Power and Pressure
Coal fire power has a long and storied history in Illinois. Coal products and byproducts travel through the state in many forms. The Illinois River offers a pathway for coal-carrying barges through the state and is a principal tributary into the Mississippi River. Railway infrastructure crisscrosses the state to transport coal across land. Towards the end of 2022, I started researching and photographing coal fired power plants to help better understand environmental issues facing my home state. Coal is a pollutant at every stage of its transportation and usage. From coal dust blowing off of train cars to coal piles at power plants letting pollutants seep into groundwater to the emissions from the burning itself, this process pollutes and directly negatively impacts the surrounding environments at every level. Ten coal burning power plants are currently in operation though most have all been scheduled for deactivation by 2028 under the Climate and Equitable Jobs Act passed in 2021. The largest pollutant emitter, the Prairie State Energy Complex, must be carbon neutral by 2045 or will be the last coal plant to close in the state. My experience photographing this location specifically was truly harrowing. I will never forget how small I felt in that moment, standing underneath a plume of smoke so massive and all-encompassing that I was able to follow the cloud for miles before seeing where it turned into artificially gray tinted clouds in the atmosphere. My focus with this project has been documenting the coal plants of my home state exactly as they exist in the world, showcasing their environments as well as their surrounding areas and the impacts that they have had. Information on pollutant levels in the groundwater at these plants as well is included alongside my attempts to create beautifully lit images of these power stations to create a sense of juxtaposition. The “beauty” in these images is shown in conjunction with QR codes that take viewers to the Ashtracker website for each specific location I documented, juxtaposing the beauty of the images to the harsh undeniable evidence of each power plant's groundwater pollutant levels. This work-in-progress project showcases 5 of the 10 active coal plants in the state and over the next year I intend to finish my project by traveling to the remaining 5 power plants as well as capturing imagery of coal specific transportation across the state.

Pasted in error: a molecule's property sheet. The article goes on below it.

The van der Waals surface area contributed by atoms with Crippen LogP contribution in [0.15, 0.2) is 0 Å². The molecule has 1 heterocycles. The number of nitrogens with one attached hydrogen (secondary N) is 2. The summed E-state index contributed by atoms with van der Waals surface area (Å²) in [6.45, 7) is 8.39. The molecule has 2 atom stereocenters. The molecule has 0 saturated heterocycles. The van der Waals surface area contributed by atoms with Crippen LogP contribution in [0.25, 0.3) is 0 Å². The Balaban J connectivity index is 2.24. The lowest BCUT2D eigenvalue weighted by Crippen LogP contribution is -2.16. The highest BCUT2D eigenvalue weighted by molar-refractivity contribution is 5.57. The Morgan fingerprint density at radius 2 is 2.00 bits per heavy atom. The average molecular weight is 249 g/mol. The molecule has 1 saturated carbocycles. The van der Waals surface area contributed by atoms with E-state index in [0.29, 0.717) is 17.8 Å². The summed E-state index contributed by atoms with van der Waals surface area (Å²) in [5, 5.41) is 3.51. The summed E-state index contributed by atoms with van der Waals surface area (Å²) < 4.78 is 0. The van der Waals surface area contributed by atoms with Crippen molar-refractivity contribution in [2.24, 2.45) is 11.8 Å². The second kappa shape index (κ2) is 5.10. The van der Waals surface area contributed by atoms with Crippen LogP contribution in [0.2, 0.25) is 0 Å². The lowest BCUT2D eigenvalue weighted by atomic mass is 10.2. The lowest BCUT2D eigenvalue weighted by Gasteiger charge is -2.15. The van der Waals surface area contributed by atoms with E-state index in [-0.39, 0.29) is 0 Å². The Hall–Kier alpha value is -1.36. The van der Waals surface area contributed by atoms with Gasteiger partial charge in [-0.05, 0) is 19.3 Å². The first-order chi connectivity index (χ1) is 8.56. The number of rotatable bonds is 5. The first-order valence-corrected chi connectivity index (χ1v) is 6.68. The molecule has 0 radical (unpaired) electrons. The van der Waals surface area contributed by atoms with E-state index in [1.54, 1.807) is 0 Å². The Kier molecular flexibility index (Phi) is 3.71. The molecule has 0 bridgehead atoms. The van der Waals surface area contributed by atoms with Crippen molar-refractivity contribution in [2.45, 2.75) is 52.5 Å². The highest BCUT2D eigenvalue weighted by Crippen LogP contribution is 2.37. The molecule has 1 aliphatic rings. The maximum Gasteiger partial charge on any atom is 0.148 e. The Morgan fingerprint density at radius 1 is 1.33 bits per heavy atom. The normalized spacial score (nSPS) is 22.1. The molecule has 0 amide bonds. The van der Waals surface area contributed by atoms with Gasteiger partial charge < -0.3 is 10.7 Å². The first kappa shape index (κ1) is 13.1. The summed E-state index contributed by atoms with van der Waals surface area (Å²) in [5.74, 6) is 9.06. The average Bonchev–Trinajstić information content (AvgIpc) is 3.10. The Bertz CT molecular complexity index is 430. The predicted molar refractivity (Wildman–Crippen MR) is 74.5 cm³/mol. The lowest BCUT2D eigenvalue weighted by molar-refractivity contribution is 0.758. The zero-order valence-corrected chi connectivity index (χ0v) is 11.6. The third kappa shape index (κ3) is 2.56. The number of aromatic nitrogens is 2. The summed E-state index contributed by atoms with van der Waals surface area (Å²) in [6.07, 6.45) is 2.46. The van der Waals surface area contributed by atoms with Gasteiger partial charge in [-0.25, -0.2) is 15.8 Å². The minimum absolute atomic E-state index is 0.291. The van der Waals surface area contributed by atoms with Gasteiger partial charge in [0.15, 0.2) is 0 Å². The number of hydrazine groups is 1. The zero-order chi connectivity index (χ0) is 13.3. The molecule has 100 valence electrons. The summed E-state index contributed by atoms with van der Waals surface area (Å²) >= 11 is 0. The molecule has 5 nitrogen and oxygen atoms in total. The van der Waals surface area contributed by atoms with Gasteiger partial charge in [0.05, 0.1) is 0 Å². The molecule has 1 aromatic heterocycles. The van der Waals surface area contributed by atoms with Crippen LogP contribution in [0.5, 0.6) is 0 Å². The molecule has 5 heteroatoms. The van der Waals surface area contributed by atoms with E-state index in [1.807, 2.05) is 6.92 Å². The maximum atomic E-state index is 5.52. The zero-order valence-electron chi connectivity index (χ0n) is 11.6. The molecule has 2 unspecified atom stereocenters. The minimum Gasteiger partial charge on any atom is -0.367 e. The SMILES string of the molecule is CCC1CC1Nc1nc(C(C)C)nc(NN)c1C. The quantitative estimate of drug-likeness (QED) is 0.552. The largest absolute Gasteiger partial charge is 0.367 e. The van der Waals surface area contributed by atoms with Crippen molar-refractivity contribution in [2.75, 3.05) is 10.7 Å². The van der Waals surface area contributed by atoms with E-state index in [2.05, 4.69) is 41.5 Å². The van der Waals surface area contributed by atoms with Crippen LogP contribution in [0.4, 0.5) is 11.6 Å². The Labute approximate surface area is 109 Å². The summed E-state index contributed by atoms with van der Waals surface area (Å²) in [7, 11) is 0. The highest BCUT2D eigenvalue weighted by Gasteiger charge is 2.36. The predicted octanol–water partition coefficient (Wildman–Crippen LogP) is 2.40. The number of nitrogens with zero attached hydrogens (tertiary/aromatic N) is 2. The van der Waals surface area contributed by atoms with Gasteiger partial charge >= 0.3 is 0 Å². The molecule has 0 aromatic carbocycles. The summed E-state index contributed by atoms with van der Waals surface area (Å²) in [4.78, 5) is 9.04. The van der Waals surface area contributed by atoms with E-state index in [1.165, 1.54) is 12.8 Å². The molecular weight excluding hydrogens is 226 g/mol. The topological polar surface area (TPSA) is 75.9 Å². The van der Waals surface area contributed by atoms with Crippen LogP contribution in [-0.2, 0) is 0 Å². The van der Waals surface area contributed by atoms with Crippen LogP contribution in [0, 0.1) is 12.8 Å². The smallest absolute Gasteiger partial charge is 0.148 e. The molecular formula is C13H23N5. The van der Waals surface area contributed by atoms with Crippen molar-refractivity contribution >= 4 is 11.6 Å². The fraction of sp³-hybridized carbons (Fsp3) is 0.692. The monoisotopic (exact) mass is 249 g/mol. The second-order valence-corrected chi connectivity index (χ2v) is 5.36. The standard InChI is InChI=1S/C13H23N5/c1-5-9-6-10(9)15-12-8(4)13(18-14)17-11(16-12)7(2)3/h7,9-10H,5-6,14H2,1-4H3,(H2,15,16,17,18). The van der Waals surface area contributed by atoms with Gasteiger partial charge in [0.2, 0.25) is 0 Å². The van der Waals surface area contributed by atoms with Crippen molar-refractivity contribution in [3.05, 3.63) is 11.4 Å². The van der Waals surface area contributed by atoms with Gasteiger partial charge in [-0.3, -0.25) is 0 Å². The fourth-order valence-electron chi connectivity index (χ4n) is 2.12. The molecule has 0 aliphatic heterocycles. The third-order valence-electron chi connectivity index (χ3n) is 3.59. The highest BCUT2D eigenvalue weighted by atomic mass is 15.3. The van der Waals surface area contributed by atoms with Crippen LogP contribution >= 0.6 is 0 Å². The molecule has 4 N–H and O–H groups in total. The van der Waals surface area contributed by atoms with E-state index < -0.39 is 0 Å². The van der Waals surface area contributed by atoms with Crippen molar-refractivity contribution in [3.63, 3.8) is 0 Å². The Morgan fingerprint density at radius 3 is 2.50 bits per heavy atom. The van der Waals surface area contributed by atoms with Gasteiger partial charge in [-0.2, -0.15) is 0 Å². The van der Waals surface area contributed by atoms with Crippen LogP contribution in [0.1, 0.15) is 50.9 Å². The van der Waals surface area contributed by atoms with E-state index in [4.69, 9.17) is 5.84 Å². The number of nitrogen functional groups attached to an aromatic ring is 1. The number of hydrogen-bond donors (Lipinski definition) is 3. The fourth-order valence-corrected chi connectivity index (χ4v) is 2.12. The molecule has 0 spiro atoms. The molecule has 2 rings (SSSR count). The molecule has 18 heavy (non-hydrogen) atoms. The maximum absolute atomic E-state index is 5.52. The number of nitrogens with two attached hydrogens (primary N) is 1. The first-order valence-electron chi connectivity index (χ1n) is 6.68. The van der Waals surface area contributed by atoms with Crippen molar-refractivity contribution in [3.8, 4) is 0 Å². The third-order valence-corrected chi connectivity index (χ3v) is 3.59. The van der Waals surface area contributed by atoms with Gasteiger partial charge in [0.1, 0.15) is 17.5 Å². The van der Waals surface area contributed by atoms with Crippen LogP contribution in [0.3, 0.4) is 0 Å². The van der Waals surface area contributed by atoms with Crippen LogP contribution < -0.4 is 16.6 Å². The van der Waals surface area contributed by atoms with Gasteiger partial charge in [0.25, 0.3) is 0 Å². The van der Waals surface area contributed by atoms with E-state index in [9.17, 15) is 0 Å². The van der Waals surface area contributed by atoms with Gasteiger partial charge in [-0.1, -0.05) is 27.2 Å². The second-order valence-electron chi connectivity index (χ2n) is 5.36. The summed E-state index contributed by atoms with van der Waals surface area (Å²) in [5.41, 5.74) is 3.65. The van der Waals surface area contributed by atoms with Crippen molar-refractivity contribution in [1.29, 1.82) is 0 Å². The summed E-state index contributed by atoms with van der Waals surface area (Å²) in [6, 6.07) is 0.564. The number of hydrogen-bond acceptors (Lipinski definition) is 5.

Stephen Pritchard is a photographer from Peoria, Illinois, currently pursuing his Bachelor of Science in Photography at Bradley University. He will graduate this May and plans to continue his education by pursuing an MFA at the University of Wisconsin Milwaukee. Stephen's passion for photography began during his high school years, where he initially worked with film photography. In his works, he explores a range of subjects, including self-portraiture dealing with personal struggles, environmental issues, and more. Through his photography, Stephen aims to communicate his thoughts and emotions effectively.
To see more of his work, visit @shots_by_steph and @steph.j.prit